February is a dangerous month. Just as you think that spring is on its way maybe after a couple of pleasant months in December/January, King Winter tightens his grip on the small country.
According to statistics, February is indeed the coldest month. One moment there are pleasant winds from the south, the next
snowflakes are falling, and the waters are covered with a thin layer of ice which cannot be penetrated by even the heaviest fly and the fastest sinking fly line. It can be hard to accept such a turn when you had just started longing for spring.
Fortunately, February means the beginning of a completely new season in the river. If it is sufficiently cold, shoals of bulging, silvery Greenlanders will have come up from the sea and fjords to spend the winter – away from the cold, salty waters that may threaten their lives.
February is also the peak season for the anglers who start chasing the big spawning cod in the Sound with their stiff rods, heavy lines and heavy jigs. It is a tough job to keep warm with snowflakes whirling around freezing ears – usually hidden under a warm fur cap.
Under the tightly packed boats, the spawning cod are packed just as tightly. It is a kind of mass wedding, where many cod spawn at the same time. It is questionable whether it is right to disturb the cod in the middle of spawning, when they are certainly not interested in food. It is a fact that almost all the big spawning cod have been wrongly hooked.
February is also the month that provides the biggest opportunity for trying ice fishing – something with is considered quite exotic in this country. This may be one of the rare few times the ice can bear a man’s weight, and for that it must be at least 10cm thick – preferably 15cm.
When that thickness has been reached, get out the old ice drill, if you have got one. Otherwise you will have to borrow one or invest in one. Experience shows, by the way, that the best safeguard against future hard winters is to buy an ice drill!
Once you get through the ice, it is actually quite funny that a typical warm water fish like the perch is the quickest deep-frozen catch. It can be difficult to find the shoals, so it is often necessary to drill several holes before you get a rise. The periods where you get a rise are usually quite hectic under the ice but equally very short.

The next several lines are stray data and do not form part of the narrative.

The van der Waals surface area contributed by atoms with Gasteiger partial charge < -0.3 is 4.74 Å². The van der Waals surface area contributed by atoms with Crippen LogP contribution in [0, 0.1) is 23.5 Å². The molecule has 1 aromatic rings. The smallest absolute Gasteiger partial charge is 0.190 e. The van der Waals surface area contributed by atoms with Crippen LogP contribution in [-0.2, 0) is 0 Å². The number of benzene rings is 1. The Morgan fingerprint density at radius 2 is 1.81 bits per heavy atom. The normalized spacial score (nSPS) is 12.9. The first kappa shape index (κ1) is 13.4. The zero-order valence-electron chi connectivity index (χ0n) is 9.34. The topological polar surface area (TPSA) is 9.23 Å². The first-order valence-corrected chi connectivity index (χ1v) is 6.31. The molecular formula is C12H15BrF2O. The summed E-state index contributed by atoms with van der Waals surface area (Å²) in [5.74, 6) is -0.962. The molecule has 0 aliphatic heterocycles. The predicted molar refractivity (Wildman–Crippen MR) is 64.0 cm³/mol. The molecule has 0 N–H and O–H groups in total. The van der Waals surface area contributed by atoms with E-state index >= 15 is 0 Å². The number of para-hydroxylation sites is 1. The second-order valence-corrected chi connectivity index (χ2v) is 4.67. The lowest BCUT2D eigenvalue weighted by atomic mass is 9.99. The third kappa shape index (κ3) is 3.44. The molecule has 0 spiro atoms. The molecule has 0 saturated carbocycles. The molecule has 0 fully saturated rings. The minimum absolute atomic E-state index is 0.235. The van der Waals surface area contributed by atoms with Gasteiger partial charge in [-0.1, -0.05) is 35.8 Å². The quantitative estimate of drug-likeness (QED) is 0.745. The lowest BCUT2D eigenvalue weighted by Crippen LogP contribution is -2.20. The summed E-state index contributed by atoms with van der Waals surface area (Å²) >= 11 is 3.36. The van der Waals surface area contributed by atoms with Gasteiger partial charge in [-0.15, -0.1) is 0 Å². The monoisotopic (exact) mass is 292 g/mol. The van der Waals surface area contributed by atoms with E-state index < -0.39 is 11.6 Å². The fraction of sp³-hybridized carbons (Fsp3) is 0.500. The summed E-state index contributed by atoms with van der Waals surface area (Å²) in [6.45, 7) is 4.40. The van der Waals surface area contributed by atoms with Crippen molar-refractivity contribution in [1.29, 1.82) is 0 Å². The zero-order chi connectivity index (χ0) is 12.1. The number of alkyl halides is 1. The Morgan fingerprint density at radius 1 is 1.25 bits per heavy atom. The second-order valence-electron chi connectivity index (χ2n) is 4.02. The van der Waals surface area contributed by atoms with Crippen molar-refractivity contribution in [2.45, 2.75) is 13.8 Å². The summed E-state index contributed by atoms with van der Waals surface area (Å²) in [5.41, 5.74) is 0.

Along the coast, February is definitely the low season. The coastal waters are usually so cold that neither cod nor sea trout like them. They have therefore moved to deeper and warmer waters or – in the case of the sea trout – they have moved into the brackish fjords or maybe even up to the freshwater rivers to spend the winter.
A quick trip along the coast should head into brackish fjords instead of open seacoasts here in February. And in the protected inlets, there is usually always something to look for.
And if it should become necessary – as it has so often before in February – to fight your way back to the car and a little warmth through a heavy snowstorm from the east, there is no reason for despair.
Beginning late February, springtime is just around the corner – with lots of angling possibilities and a brand new season waiting ahead!
© Steen Ulnits phone: int. +45 2332 8988 mail: email@example.com
Danish Angling Destinations
If you want to experience Denmark and Danish fishing at its very best, take a look at these domestic destinations that I can personally recommend:
Located on the banks of the beautiful River Vejle, this intimate hotel is located very close to Billund International Airport and has its own private stretch of private river angling for brown trout and sea trout. Browns on dries during the day. Sea trout at night.
Located right on the beach at Lillebælt, the narrowest and deepest Danish strait. This location guarantees profitable summertime sea trout angling as the water here will never get too warm for fishing. The current is too strong for that to happen.
Located right on the banks of Denmark’s most prestigious salmon River Skjern where the all-time Danish salmon record was caught back in 1954: 26,5 kg heavy and 136 cm long. This remote hotel has its own private stretch of the famous river.
This impressive hotel is surrounded by waters offering Denmark’s most productive saltwater fishing for sea run brown trout. More than 25 years of dedicated fisheries management of local rivers has resulted in more sea trout here than anywhere else.